Digital filters are commonly employed in signal processing applications. U.S. Pat. No. 5,983,254 to Azadet discloses a number of known finite impulse response (FIR) filter implementations. For example, FIG. 1 shows an FIR filter in the hybrid form. The hybrid form has a reduced number of delay elements overall (relative to the direct and transpose forms), with delay elements in both the input and output paths. The exemplary conventional hybrid FIR filter 100 shown in FIG. 1 has three modules 110-1 through 110-3. Each module, such as module 110-1, provides three taps at multipliers 115-1, 115-2 and 115-3, respectively. Each module 110 includes the same number of delay elements as the number of taps. The delay elements may be embodied, for example, as shift registers. Specifically, delay elements 105-1 and 105-2 are disposed on input path 101, and delay element 105-3 is disposed on output path 111. Delay element 105-2 is inserted between multipliers 115-1 and 115-2. Delay element 105-2 is inserted between multipliers 115-2 and 115-3. Adder 120-3 receives a delayed sum generated by adder 120-4 and a product generated by multiplier 115-3 and generates a sum. Adder 120-2 receives the sum generated by adder 120-3 and a product generated by multiplier 115-2 and generates a sum. Adder 120-1, disposed on output path 111, receives the sum generated by adder 120-2 and a product generated by multiplier 115-1 and generates a sum.

The filter weights for the modules 110-1 through 110-3 shown in FIG. 1 are scalar values, w0 through w8. With the above filter arrangement, the z-transform of the transfer function of filter 100, H(z), can be expressed as follows:
H(z)=z −1 {w 0 +w 1 z −1 +w 2 z −2 }+z −3 {w 3 +w 4 z −1 +w 5 z −2}+  (1)
where the first term z−1{w0+w1z−1+w2z−2} corresponds to module 110-1; and the second term z−3{w3+w4z−1+w5z−2} corresponds to module 110-2. It can be shown that the hybrid form FIR filter 100 shown in FIG. 1 is functionally equivalent to a direct form FIR filter and a transpose form FIR filter (although, beneficially, with fewer delay elements). For a more detailed discussion of such FIR filters, see, for example, U.S. Pat. No. 5,983,254, incorporated by reference herein.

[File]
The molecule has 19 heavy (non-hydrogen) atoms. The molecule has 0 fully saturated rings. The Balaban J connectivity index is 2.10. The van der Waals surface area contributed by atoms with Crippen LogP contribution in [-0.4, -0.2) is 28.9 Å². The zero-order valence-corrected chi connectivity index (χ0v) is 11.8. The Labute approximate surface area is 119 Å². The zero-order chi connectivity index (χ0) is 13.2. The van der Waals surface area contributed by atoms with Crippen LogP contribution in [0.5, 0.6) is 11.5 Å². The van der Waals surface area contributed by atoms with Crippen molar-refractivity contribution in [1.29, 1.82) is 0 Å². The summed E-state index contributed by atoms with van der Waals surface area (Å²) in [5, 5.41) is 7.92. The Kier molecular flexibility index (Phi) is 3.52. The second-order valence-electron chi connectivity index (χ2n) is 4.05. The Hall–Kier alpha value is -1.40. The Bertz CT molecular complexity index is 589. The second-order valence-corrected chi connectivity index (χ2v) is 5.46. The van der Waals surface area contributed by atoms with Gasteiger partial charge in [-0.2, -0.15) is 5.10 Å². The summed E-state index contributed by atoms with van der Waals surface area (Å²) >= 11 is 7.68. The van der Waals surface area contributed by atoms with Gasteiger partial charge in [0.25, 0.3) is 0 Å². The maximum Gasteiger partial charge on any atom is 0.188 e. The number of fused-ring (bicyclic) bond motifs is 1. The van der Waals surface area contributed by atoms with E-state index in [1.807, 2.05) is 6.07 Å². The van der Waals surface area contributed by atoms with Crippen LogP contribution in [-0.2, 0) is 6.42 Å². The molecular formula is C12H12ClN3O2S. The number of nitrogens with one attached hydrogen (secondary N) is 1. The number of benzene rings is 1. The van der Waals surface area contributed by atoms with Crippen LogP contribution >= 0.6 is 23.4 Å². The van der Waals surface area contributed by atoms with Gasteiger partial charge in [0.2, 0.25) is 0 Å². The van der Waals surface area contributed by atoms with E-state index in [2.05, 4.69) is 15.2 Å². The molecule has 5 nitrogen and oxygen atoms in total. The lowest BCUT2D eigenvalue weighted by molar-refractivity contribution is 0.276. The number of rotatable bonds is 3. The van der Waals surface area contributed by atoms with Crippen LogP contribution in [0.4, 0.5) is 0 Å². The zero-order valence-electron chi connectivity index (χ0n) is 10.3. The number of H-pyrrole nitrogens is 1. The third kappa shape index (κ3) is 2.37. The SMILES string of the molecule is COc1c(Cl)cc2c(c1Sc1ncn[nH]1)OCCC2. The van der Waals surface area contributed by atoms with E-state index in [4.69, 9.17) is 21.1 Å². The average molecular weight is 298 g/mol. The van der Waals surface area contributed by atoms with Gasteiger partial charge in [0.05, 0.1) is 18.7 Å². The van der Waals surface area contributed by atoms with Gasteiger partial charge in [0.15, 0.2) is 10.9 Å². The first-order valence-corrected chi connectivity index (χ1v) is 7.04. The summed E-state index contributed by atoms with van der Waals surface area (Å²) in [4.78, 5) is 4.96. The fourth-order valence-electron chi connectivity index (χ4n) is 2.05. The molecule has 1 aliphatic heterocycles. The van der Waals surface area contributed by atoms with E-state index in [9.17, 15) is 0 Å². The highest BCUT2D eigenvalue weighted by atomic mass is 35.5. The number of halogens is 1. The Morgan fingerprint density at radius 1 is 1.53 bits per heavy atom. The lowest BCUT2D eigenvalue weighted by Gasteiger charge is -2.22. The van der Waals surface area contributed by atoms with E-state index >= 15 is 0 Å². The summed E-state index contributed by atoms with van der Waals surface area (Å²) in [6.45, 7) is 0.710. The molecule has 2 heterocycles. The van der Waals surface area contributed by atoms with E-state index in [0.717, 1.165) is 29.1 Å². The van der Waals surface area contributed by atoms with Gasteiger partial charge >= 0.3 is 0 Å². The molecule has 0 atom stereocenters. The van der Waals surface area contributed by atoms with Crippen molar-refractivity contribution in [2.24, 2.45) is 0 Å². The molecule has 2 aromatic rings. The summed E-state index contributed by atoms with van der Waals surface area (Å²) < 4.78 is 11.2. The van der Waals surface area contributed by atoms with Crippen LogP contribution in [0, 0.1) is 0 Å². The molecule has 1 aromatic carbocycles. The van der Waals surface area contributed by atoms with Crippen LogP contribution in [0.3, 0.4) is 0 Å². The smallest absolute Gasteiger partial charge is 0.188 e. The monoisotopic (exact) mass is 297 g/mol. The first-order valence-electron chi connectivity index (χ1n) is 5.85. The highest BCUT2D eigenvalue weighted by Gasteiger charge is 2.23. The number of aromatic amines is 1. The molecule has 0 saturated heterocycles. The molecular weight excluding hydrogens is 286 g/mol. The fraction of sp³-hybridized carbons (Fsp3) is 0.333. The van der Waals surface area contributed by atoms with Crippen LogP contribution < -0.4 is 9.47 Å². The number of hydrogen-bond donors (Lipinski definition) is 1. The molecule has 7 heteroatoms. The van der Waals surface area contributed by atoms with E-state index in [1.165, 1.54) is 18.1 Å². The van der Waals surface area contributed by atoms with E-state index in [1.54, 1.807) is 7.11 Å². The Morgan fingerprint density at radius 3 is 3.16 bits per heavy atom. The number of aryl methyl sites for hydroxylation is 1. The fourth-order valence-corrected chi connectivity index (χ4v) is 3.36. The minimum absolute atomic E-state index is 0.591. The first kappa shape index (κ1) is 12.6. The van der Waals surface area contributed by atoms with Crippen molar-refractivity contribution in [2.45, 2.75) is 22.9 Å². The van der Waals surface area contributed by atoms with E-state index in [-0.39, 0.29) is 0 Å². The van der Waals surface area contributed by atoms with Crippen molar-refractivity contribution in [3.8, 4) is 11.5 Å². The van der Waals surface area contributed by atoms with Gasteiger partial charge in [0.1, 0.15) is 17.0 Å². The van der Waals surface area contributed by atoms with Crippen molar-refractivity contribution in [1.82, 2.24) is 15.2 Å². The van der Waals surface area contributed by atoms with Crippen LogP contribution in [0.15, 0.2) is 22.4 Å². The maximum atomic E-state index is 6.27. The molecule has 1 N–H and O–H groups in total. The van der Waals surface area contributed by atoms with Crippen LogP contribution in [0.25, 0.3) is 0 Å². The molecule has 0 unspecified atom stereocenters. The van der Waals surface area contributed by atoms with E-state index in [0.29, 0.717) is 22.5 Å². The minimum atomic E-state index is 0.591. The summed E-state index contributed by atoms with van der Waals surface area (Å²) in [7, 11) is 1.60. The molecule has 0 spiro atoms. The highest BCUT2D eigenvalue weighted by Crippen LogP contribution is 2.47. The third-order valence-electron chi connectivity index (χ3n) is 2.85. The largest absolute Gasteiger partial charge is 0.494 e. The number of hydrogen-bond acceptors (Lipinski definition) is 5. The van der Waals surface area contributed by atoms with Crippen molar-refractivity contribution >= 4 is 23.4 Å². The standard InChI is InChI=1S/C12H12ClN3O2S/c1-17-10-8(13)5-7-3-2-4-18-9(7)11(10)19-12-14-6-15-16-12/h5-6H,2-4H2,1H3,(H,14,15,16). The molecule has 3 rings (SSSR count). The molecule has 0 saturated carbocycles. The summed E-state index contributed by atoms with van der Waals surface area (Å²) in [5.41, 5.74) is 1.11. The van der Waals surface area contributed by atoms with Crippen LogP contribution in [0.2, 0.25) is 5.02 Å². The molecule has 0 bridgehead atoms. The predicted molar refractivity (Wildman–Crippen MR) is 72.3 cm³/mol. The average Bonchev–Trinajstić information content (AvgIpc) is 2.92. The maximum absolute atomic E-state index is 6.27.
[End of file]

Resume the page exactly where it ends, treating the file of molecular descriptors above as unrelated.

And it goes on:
A number of applications require multi-dimensional signals to be processed on FIR filters, such as the FIR filter 100 shown in FIG. 1. For example, two-dimensional and three-dimensional signals are often processed using FIR filters in image filtering and video processing applications. Each dimension of the multi-dimensional signal, however, is typically processed independently. Frequently, however, redundancies result from the same operation, such as a delay, being applied to the same input signal multiple times as each dimension is independently processed. For example, conventional cross-talk cancellers typically consider the same signal on a given twisted pair multiple times in order to reduce the echo on the same twisted pair, as well as the near end cross-talk on each of the other twisted pairs. In the case of four twisted pairs, for example, there is a factor-of-four redundancy, since a given signal is used once for the echo cancellation on the same twisted pair and three additional times for the near end cross-talk on the other three twisted pair. Such redundancies unnecessarily consume circuit area and power. A need therefore exists for multi-dimensional FIR filters that reduce the number of redundancies.

SUMMARY OF THE INVENTION

Generally, multi-dimensional finite impulse response filters in hybrid and transpose forms are disclosed. The present invention recognizes that multi-dimensional signals can be expressed in a vector (or matrix) form to allow multi-dimensional signals to be processed collectively, rather than as a series of independent computations. The present invention extends known hybrid and transpose FIR filters to the multi-dimensional case to allow multi-dimensional signals to be processed with reduced redundancies. In contrast to the above described scalar FIR implementations, the input signals that are applied to the disclosed multi-dimensional FIR filters are vectors with multidimensional components. In addition, the disclosed FIR filters include multipliers that perform matrix multiplications with multiple coefficients, and adders for performing vector additions with multiple inputs and outputs.